Related to beta feedback: Earlier this evening during his presentation, Gabe Newell was saying that you guys are pushing the beta testers to give tougher feedback. [Full quote from Newell: "The beta users have been super happy, we kind of want them to tell us what's wrong. So we're kind of poking at them a little harder. Right now they're just saying this is the best thing since, you know, the beginning of time or something. So we're trying to get them to give us more, how can we iterate on this, what are the steps that we need to solve next."] How has it been, trying to get more constructive criticism from beta users?
Claire Gottschalk: It is interesting. If you look at a company like… well, I won't name any names. But there are some companies that people criticise very heavily, and they go, "This can't possibly be any good." And then with Valve, it's a strange place because there's a bit of a halo around some of this stuff, because we've always tried to produce things that we believe are the best that they can be, and that resonates on a lot of different levels.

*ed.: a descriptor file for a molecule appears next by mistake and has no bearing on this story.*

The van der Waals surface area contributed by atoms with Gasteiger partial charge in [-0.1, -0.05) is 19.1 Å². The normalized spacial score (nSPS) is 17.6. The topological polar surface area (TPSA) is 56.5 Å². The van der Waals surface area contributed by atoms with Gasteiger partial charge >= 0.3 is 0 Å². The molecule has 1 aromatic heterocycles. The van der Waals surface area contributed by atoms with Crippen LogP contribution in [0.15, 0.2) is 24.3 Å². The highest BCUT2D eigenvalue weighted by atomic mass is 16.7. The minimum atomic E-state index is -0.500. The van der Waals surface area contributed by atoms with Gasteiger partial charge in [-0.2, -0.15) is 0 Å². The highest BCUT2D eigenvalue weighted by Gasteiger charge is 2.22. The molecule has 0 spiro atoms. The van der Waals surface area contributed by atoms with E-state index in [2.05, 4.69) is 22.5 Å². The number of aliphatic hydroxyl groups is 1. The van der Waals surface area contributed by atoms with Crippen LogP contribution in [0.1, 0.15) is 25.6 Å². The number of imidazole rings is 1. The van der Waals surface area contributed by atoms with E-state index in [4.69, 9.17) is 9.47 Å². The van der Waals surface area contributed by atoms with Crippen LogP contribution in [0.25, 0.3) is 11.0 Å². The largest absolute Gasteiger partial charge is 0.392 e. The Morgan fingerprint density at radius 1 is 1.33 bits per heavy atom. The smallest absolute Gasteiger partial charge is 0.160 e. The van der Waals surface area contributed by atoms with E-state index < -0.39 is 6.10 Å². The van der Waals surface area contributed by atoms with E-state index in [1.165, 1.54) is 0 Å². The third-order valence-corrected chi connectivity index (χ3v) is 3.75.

We're in very good standing with the customers, and I think that's kind of what [Gabe] is referring to. That we're in good standing and have this positive halo effect, and we're like, now we want you to please tell us constructive criticism, and what sucks about this, and how we need to improve it. That's really what we're trying to get.
Though you know that when you release it to the public, people won't hesitate to tell you what sucks about it.
[Nods] And part of it is also, it's a weird experiment because none of our beta users paid for the system. It's like, "Here's this awesome Christmas present!" So, I think, from a psychological standpoint, maybe users feel like they can't be critical because they've been given this gift, in a way. We kind of have to look at how that's affecting our users.
Though on the flip side, it's not as though when people buy stuff, they're unbiased, either. If people buy it, they might have a separate thing where they're going to be more critical of it because they'll want it to justify the price they paid for it.